Addressing sexual and gender-based violence in south Asian institutions of higher education

In 2015-2016, the ACU is marking, in as many parts of the Commonwealth as possible, the 30th anniversary of the establishment of its Gender Programme, which supports the recruitment and retention of women in higher education leadership and management, and promotes gender equity as an integral institutional goal.  

For the first of these events, the ACU is working in collaboration with Eastern University, Sri Lanka, to hold a conference on the theme of 'Addressing sexual and gender-based violence in south Asian institutions of higher education'. The conference will take place from 9-10 July 2015 in Batticaloa, Sri Lanka. 

Registration is now closed. The Programme is available to download here [.pdf]

Objectives of the conference

  • To chart and showcase ways and means of addressing / redressing SGBV in South Asian universities and ending the cultures of impunity;
  • To provide an interdisciplinary forum on SGBV in higher education that can span the policy to the functional, the institutional to the individual, the theoretical to the material, and the broad-spectrum to the culture or context-specific; and
  • Actively to encourage south Asian universities to learn from one another (and/or from universities in other parts of the Commonwealth) in working towards the prevention of SGBV in universities through individual interventions, policy changes, institutional mechanisms, programmes and curriculum development.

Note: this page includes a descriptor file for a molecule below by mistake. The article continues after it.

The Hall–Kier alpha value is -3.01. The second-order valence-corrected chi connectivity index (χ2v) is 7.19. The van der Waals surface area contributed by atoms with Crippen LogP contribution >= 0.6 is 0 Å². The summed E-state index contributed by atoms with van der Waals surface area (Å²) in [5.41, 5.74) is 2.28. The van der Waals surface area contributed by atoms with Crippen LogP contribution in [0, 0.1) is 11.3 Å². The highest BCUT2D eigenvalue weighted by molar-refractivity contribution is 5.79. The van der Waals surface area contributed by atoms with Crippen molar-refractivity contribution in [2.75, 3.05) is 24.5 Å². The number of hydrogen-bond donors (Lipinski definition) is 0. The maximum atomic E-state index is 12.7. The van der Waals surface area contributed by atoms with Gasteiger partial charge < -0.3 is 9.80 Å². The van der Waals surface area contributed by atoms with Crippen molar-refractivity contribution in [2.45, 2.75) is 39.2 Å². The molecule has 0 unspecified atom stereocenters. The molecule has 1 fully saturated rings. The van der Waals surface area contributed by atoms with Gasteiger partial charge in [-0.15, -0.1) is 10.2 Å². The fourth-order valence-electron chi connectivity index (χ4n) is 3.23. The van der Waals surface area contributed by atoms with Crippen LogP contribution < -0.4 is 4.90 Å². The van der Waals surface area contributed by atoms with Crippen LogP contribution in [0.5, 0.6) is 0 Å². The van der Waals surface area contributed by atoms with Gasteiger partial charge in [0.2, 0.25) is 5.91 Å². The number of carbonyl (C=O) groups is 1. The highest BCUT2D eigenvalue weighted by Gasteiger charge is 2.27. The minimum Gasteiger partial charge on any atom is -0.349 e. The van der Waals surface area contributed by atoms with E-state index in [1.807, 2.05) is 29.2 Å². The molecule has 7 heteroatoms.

The conference aims to bring together scholars and experts in the field of preventing SGBV from the perspectives of health, psychology and counselling; policy-making, the law; gender and women’s rights; university governance and administration; university design and spatial planning; human resource and community development; education, curricular change and training; who will aim concretely to map out action points to address and end impunity for SGBV.


Universities are part of the south Asian polities, and may, on occasion, even form a microcosm of each society as a whole. They constitute institutional communities that are open, in varying degrees, both to the expression of personal liberty as well as to organisational regulation. Consequently, the presence of SGBV within universities (often with impunity) needs to be addressed on a priority basis – not only in terms of safeguarding personal rights of students and ensuring justice for victims, but also in protecting universities as spaces of freedom, dynamic thinking and progressiveness. 

Moreover, universities not only constitute ‘workplaces’, but they are also institutions where students expand their subject knowledge, train for their professional careers, and mould their characters as individuals. Consequently, they can be identified as providing critical opportunities to be exploited in endeavours at preventing SGBV.

Introduction to the Conference theme